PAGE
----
Pros: This is the most unique tasting cream I have had. It’s a delicate balance between whipped cream, butter and sugar, with the butter a bit more prominent. In tasting a lineup of sweet sandos, it’s nice to have one that’s less sweet. At $6.90 for two halves, this sando is the most affordable on my list.
Cons: At the back of the sando is something that looks and tastes like straight-up butter. Upon inspection, the cream is curdled from what I assumed is a larger butter content. The bread is soft, but like Daily Whisk Matcha, the crusts remain. And unlike the other sandos here, this one has only two strawberries and no other fruit.
SEE ALSO: Two-Minute Takeout: U-Kitchen Bento Shop in Kalihi
Ala Moana Center
Pros: You cannot go wrong with buying a sando at a store that specializes in making them. I do not know whether this is a pro or a con, but I always end up leaving Mana with at least two more sandos than I came for. This place fuels sando fanatics like me. The small shop at the Lanai food court at Ala Moana Center feels like a Japanese experience. Sandos are aesthetically laid out and are comparable in taste to those in Japan. The Brug bakery bread is fluffy and creamy. I bite in and hear the sound of air bubbles softly popping inside the cream.
Cons: For $5.75 you get a half-sandwich that is smaller than the others. I have seen people eat their Mana sandos in three bites. With this price point, I always joke that Mana is the Gucci of sando shops. If you are shopping, the mall location is convenient. If you are stopping by just to get a sando, the parking might be a hassle.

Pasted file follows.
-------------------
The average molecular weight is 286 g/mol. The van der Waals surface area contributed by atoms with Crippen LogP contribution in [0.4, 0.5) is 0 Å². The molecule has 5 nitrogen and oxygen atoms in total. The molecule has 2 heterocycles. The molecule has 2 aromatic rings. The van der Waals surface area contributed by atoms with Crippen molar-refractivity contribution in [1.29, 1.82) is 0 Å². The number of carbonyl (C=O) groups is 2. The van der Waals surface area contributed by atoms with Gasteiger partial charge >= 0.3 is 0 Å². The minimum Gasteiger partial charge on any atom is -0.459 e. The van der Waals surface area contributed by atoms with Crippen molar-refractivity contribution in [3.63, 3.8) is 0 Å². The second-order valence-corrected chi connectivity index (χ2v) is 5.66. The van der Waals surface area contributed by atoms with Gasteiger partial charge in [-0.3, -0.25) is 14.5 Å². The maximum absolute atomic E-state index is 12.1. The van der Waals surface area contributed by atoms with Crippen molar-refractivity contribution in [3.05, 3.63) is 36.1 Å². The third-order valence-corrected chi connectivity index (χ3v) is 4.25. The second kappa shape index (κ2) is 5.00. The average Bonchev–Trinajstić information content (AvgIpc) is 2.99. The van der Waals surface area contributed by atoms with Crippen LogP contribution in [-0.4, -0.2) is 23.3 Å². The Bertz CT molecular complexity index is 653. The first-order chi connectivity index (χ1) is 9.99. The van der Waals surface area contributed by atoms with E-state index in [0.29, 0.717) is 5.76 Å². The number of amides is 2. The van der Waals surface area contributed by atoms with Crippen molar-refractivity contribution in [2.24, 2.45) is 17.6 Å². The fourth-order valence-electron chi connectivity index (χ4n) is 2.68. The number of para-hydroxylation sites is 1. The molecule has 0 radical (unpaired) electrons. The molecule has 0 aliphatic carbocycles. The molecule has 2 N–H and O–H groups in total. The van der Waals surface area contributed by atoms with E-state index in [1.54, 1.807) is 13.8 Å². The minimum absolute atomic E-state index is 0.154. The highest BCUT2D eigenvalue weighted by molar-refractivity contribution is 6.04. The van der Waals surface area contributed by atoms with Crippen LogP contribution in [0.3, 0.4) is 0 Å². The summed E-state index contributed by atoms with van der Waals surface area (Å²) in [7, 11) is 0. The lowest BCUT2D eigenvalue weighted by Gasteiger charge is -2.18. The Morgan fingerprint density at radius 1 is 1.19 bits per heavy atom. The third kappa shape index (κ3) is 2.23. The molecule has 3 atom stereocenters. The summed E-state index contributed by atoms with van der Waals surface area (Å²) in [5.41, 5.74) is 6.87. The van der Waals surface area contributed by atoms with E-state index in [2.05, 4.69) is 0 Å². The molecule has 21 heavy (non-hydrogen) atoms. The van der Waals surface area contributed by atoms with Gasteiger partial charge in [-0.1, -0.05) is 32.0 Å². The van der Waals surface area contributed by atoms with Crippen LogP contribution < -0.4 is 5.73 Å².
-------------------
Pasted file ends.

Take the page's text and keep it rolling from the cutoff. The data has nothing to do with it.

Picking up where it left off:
1450 Ala Moana Blvd., (808) 201-4948, manasandwiches.com, @mana.sandwiches
SEE ALSO: We Tried Mana Sandwiches, a New Japanese Sando Shop
Pros: I am surprised to see a strawberry sando waiting for me in the chilled foods section at Don Quijote. These are made by a local business called Sweet Haato. I live in Mililani and trust me, it is hard to get my sando fix in Central O‘ahu. Don Quijote’s Pearl City store makes it convenient for me to pick up my sandos as I shop for groceries. This is your quintessential strawberry sando, sweet and milky. No surprises here.
Cons: As these sandos have been in a cooler, the bread does not feel as soft. My advice would be to leave the sando out for a couple of minutes to let the bread warm up. The price point is also high because at $6, you get one half, which is more than Mana’s price. However, if you get the sando a day before the expiration date, you get $1 off, and it still tastes delicious.
Multiple locations, donquijotehawaii.com, @donquijotehi
Pros: The chocolate cream. This cream elevates your regular strawberry sando with another flavor profile that blends well with the Japanese milk bread and strawberries ($6.25). The cream is not overly sweet—in fact, the chocolate cream tastes more like a latte. Sweet Haato’s sweet, large strawberries also never disappoint.
Cons: Sitting in the refrigerator makes the bread cold, making it the hardest to chew out of all these options. The store sometimes has limited amounts of their sandos so I would suggest calling in ahead of time to see whether they have your desired sando in stock. If not, check Don Quijote or Times, both of which also carry Sweet Haato sandos.
438 Hobron Lane, Suite 216., (808) 429-1449, @sweethaatollc